What makes an ethical bank?

Photo by: Priscilla Du Preez on Unsplash.
Wind turbines on a green field.

Are you looking for a home loan but struggling to find a bank you can trust? Or are you interested in borrowing ethically but not sure where to start? Are you wondering how you can make your money work for you and the things you care about? And what is this hype about ethical bank?

Why use an ethical bank?

Engaging in services from an ethical bank has never been more important. With many banks continuing to fund fossil fuel and other harmful industries and distrust in the financial sector at all-time lows. Hence, finding a bank you can trust can be a challenge. Taking out a home loan is often the biggest financial commitment you’ll make in your life. So, it’s no wonder you’re nervous about where your money is going.

It’s never been more important to bank ethically. However, finding lenders that are committed to the ethical treatment of their customers, staff, community and planet is easier said than done. You may even be wondering if an ethical bank even exists. That’s why we’ve been researching and reviewing a range of banks to determine who the most ethical lenders are.

But why trust us? What makes us qualified to review banks? And why do we care?

In this article, we’ll explain the three pieces of criteria we use when reviewing a bank. We focus on three main categories: environmental impact, staff impact and community impact. We’ll also provide links to our existing bank reviews so you can see how we put our method into practice. Finally, we’ll explain how and why your loan matters. Where you put your money is important, not only for you, but for our community and our planet:

  • Environmental impact
  • Staff impact
  • Community impact
  • Do no harm vs do good
  • Our bank reviews
  • Why your loan matters

Environmental Impact

One important piece of criteria for us to consider when we’re reviewing a bank is their environmental impact. Do they fund fossil fuels or other industries that harm the environment? If they do, or have done in the past, have they shown they’re committed to more sustainable investments now and in the future?

Although many banks are continuing to fund fossil fuel industries and other practices that are harmful to the environment, some are taking a new approach. Bank Australia, for example, refuses to fund fossil fuels. It has even created a Clean Home Loan for customers with sustainable homes and building plans.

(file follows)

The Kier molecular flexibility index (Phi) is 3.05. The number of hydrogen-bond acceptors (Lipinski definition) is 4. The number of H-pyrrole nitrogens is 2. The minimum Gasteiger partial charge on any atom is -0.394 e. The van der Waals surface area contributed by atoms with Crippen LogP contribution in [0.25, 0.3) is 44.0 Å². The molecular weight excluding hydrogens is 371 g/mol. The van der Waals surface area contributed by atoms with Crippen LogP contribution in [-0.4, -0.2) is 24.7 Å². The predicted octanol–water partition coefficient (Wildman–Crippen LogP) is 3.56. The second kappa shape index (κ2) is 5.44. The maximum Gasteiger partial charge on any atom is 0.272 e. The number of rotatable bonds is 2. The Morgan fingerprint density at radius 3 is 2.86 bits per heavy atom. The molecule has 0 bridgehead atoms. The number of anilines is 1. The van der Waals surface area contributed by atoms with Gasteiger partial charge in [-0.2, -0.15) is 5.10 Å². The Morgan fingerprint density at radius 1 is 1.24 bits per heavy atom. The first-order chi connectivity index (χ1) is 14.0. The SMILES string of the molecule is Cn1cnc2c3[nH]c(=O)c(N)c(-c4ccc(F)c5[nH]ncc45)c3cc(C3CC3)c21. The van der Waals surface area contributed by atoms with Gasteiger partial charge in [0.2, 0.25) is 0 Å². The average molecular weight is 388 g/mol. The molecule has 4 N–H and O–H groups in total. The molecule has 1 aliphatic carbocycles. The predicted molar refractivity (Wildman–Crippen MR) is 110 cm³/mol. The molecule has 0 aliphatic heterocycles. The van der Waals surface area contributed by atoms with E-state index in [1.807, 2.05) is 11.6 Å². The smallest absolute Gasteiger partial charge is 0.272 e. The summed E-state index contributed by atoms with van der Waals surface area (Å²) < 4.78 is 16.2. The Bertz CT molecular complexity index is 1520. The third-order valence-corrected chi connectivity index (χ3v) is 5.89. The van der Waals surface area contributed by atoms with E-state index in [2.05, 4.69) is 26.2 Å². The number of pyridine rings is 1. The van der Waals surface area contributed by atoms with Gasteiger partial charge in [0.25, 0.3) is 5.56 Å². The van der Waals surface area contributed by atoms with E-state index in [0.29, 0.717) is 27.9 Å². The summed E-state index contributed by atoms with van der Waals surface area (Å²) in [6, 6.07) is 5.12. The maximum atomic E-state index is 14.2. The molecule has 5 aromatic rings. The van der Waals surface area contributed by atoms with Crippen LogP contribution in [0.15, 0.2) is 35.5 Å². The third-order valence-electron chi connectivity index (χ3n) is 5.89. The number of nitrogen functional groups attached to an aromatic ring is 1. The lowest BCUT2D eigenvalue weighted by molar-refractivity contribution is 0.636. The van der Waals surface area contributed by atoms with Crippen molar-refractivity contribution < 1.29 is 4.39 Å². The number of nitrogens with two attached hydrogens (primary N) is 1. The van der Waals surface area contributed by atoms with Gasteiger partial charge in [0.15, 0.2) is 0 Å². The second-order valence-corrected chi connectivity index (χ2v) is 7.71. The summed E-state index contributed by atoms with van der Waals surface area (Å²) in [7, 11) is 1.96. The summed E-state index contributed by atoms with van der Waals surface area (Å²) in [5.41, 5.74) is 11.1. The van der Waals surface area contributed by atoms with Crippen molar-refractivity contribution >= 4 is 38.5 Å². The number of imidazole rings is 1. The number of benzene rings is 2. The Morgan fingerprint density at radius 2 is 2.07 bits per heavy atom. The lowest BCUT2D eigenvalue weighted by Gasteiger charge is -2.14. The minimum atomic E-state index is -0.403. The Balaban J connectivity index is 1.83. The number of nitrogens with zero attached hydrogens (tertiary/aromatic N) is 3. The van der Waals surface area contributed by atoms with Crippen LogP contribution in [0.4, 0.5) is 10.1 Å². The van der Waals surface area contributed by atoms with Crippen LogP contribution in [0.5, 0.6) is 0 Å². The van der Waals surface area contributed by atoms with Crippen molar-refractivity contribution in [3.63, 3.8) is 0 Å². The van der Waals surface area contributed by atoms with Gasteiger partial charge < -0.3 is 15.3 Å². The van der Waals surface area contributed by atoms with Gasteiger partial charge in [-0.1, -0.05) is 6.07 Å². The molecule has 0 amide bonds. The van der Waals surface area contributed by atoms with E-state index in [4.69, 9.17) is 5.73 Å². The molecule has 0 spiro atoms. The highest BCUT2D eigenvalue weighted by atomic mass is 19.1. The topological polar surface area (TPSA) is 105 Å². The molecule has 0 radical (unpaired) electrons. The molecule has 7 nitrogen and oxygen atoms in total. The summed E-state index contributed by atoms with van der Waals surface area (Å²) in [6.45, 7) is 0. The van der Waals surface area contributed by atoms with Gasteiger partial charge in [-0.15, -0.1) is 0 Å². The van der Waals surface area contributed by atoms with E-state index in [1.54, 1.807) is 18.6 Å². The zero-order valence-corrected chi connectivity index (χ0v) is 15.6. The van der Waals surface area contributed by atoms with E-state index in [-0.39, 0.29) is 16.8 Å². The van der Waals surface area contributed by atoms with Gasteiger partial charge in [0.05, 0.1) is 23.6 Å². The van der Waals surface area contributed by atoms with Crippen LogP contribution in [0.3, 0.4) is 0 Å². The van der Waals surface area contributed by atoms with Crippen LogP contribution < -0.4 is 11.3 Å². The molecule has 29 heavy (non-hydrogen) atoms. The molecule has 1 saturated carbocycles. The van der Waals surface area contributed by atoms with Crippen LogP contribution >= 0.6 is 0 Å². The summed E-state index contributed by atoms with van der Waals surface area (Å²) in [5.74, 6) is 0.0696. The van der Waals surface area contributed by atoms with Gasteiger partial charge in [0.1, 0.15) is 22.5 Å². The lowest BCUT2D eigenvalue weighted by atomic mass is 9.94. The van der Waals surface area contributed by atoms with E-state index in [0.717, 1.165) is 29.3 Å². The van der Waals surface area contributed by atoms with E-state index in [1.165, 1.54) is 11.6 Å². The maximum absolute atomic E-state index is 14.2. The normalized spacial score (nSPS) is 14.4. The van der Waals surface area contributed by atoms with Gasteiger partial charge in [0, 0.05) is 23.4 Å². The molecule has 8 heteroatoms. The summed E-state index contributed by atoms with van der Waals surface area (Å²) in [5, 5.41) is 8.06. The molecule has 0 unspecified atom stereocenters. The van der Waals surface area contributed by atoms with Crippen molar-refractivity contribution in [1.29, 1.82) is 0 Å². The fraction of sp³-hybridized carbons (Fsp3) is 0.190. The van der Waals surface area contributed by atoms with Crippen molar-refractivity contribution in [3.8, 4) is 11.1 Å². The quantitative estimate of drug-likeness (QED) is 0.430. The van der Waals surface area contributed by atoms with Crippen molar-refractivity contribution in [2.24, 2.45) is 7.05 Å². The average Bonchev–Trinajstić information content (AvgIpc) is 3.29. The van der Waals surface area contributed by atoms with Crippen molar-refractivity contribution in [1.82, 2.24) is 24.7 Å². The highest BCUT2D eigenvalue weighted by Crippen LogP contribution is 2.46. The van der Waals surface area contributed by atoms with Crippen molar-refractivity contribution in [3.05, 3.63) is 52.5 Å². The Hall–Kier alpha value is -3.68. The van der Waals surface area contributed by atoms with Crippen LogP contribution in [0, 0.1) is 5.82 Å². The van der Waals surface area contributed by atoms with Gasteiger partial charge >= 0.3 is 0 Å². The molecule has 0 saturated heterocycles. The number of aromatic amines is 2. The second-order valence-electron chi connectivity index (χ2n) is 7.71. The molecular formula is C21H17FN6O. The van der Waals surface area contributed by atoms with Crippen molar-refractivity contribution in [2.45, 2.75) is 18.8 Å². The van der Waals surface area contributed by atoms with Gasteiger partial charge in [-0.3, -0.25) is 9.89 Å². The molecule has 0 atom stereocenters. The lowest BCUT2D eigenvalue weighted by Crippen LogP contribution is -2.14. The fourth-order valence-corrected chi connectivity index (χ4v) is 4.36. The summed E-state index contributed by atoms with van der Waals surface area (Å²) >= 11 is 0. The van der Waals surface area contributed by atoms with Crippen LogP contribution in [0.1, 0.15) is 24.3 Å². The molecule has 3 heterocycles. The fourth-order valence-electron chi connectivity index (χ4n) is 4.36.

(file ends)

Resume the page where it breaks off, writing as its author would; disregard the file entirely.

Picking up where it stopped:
Other banks, although having funded fossil fuels in the past, have now committed to stop this funding and invest in more sustainable projects. Suncorp Bank recently banned all future funding and insuring of fossil fuels, planning to phase out existing agreements by 2025 and direct investing by 2040.

It’s also important to consider whether a bank’s own business practices are environmentally friendly. Beyond Bank, for example, has created a committee dedicated to reducing their carbon footprint and establishing paperless offices. They’ve also established a green loan to reward customers with a conscience.

Staff Impact

Another key point to consider is the way a bank treats their staff. Do they pay their staff fairly? Do they actively take care of their employees? And if workplace culture has been an issue in the past, have they implemented changes to create a more positive work environment?

A business’ treatment of their staff is often a good indicator of how they’ll treat their customers. While the financial sector does not have a good track record of fair treatment, some banks are beginning to change.

Beyond Bank, for example, provides their staff with two paid days to volunteer in their community each year, an excellent opportunity for staff to take some time to engage with their community in a rewarding way.